Recipes -


Makes enough for 8

2 x 400g tins chickpeas
500g beetroot
4 cloves garlic
200ml water 

5 tbsp olive oil
1 tbsp Tahini 
200ml olive oil
100ml lemon juice
Hazelnut dukkah to serve (recipe below)

Set the oven at 200C/gas mark 6. Line a baking tin with foil, leaving enough to fold over and seal the contents. Rinse the chickpeas in running water then tip them into the foil-lined baking tin. Peel the beetroot then chop each into about six pieces and add them to the chickpeas. Peel the garlic, then tuck among the beetroot. Pour in the water and 5 tbsp olive oil, season lightly then fold over the foil and seal by lightly scrunching the edges together. Bake for an hour then open the foil and test for tenderness. If you can’t insert a metal skewer or knife point with the minimum of pressure then return to the oven for a little longer.

Transfer the beetroot, garlic, about three-quarters of the chickpeas and any liquid to a food processor and process to a smooth purée. Mix in the tahini, 200ml olive oil and lemon juice, then taste for seasoning, adding salt and pepper if required. Scrape into a serving bowl, cover with clingfilm then refrigerate till necessary.

Serve with some of the hazelnut dukkah and the remaining chickpeas scattered over.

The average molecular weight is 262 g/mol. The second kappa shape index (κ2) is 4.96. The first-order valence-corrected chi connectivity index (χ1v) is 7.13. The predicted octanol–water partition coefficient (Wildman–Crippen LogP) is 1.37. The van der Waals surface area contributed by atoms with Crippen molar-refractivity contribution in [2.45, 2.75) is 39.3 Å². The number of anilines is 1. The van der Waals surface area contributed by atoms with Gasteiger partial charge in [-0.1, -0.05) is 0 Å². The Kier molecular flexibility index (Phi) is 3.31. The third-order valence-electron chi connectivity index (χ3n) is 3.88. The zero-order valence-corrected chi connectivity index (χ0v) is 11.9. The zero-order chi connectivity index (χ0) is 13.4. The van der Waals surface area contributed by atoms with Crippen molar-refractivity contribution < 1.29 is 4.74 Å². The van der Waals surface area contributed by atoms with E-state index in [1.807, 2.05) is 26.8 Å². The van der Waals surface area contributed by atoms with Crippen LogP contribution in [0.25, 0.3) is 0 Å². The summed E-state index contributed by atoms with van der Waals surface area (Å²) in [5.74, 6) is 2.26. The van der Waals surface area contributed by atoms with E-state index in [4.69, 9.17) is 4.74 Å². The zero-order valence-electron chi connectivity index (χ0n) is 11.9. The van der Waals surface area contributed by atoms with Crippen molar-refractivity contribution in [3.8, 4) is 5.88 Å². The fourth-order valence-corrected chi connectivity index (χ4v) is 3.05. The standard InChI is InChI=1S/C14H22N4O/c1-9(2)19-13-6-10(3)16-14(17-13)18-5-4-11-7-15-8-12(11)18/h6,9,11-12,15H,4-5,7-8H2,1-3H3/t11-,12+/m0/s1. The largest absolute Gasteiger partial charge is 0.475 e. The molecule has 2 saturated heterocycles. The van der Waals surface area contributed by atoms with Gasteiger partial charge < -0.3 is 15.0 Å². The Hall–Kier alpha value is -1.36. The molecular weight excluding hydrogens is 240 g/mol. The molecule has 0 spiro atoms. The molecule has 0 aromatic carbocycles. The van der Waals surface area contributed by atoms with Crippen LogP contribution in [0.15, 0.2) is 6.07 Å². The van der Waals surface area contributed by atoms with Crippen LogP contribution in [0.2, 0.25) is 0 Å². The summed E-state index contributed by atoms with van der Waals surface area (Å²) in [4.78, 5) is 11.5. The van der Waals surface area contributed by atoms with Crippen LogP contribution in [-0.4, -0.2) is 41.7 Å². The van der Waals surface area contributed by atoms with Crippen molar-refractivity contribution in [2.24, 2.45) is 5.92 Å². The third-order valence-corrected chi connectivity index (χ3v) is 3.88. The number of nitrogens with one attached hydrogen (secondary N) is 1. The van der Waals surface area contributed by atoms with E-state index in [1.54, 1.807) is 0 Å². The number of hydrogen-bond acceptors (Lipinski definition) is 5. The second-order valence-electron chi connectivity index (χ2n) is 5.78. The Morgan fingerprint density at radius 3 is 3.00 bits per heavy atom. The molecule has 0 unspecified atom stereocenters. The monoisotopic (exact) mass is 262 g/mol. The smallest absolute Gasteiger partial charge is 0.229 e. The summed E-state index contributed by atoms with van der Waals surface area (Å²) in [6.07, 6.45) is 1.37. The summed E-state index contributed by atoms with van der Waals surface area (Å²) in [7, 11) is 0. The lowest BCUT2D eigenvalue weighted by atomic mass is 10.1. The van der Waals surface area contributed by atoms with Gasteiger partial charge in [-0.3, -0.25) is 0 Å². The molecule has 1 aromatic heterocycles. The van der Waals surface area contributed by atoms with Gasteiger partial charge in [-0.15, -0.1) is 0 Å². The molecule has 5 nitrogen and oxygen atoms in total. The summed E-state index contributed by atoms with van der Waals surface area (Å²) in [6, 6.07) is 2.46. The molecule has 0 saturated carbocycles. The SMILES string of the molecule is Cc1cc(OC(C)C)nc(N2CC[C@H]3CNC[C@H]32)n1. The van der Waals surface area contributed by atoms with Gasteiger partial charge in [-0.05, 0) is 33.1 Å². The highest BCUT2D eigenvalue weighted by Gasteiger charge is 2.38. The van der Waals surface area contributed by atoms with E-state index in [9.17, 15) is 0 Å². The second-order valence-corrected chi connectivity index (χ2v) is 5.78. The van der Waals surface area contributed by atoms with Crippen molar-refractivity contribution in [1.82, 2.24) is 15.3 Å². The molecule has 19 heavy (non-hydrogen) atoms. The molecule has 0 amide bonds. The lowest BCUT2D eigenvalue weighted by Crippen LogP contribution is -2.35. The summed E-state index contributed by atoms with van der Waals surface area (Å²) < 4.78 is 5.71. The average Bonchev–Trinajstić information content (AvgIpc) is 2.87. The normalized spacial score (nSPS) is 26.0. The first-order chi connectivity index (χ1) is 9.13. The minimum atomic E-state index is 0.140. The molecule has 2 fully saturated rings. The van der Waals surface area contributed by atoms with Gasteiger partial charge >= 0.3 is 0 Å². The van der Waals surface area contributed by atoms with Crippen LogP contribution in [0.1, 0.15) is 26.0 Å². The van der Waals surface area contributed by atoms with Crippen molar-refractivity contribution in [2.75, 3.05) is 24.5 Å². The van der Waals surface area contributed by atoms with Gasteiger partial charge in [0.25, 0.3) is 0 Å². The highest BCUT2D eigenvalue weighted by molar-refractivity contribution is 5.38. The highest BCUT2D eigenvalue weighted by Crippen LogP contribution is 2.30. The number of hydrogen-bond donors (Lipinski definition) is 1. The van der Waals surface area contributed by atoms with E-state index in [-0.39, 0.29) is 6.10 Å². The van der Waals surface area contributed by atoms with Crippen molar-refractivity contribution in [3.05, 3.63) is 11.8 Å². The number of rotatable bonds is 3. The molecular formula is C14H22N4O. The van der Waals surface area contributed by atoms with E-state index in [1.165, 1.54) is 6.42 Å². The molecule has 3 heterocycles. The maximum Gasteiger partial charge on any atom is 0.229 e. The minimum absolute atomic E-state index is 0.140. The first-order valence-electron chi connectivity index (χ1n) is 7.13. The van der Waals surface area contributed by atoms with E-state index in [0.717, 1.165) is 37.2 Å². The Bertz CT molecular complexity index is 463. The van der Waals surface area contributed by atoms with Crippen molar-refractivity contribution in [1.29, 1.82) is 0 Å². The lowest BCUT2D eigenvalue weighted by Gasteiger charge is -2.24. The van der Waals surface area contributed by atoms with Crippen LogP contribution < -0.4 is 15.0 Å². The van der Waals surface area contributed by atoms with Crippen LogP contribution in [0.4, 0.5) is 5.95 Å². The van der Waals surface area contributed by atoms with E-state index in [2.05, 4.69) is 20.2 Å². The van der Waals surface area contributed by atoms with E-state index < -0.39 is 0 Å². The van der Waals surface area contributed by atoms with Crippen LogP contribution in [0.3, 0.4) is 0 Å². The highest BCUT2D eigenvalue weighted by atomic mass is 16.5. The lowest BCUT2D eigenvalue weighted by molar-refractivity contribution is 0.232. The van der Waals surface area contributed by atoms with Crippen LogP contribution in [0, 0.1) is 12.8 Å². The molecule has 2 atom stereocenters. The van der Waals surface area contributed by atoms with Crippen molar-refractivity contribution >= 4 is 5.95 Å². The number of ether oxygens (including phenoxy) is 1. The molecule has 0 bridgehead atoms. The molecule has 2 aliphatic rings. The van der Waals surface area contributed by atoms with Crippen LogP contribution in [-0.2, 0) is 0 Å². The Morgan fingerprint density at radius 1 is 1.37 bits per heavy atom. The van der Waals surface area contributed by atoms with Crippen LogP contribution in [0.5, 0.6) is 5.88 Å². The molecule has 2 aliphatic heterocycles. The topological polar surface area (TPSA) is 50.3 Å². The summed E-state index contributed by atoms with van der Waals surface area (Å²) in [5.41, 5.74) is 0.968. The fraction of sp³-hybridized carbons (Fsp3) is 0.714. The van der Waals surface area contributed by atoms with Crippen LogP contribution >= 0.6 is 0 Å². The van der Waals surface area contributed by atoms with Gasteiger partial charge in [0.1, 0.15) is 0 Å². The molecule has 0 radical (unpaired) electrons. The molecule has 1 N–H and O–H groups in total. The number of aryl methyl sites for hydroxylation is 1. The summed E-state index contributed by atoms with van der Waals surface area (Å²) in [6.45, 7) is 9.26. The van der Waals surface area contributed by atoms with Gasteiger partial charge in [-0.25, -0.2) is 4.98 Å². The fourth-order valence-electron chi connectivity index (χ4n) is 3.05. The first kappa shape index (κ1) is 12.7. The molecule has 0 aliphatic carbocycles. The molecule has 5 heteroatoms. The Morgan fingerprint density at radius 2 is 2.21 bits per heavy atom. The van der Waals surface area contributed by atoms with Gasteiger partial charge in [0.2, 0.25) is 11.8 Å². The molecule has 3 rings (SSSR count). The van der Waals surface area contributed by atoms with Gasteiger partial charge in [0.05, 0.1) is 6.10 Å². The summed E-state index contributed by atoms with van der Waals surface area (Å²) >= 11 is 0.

Hazelnut dukkah:
75g hazelnuts
100g almonds

2 tbsp coriander seeds
1 tbsp cumin seeds
3 tbsp sesame seeds
3 tbsp black sesame seeds
1 tsp sea salt flakes
1/2 tsp black pepper
1 tbsp dried thyme

Put the kettle on. Warm a dry, shallow pan over a low heat, then add the hazelnuts and let their skins darken, occasionally shaking the pan to prevent them from burning.

Put the almonds into a heatproof mixing bowl then pour over the boiling water from the kettle and leave to soak for 10 minutes. When the hazelnuts are deep brown in colour, remove from the heat and tip them into a clean tea towel. Rub the hazelnuts together in the tea towel until the skins flake off. Remove the nuts from the towel and return to the pan, toasting them to a deep, warm brown. Roughly chop them, leaving some of the pieces quite large.

Remove the almonds from the hot water with a draining spoon and pop them out of their skins. A quick squeeze between thumb and forefinger should do it. Put the almonds into the shallow pan and brown as evenly as you can, then tip on to a chopping board and roughly chop, or into a food processor and blitz.

In the shallow pan, toast the coriander and cumin seeds till dark and fragrant, taking great care not to burn them, then tip them into a mortar. Toast the sesame seeds for a couple of minutes, till the white ones turn golden. Give the spices and seeds a bash with a pestle until they area coarse powder. (Use a mixing bowl and pound with the end of a rolling pin if you have no pestle and mortar.) Add the nuts to the ground spices then stir in the salt, pepper and the dried thyme.

When cool, pack into a storage jar. It will keep for a couple of weeks.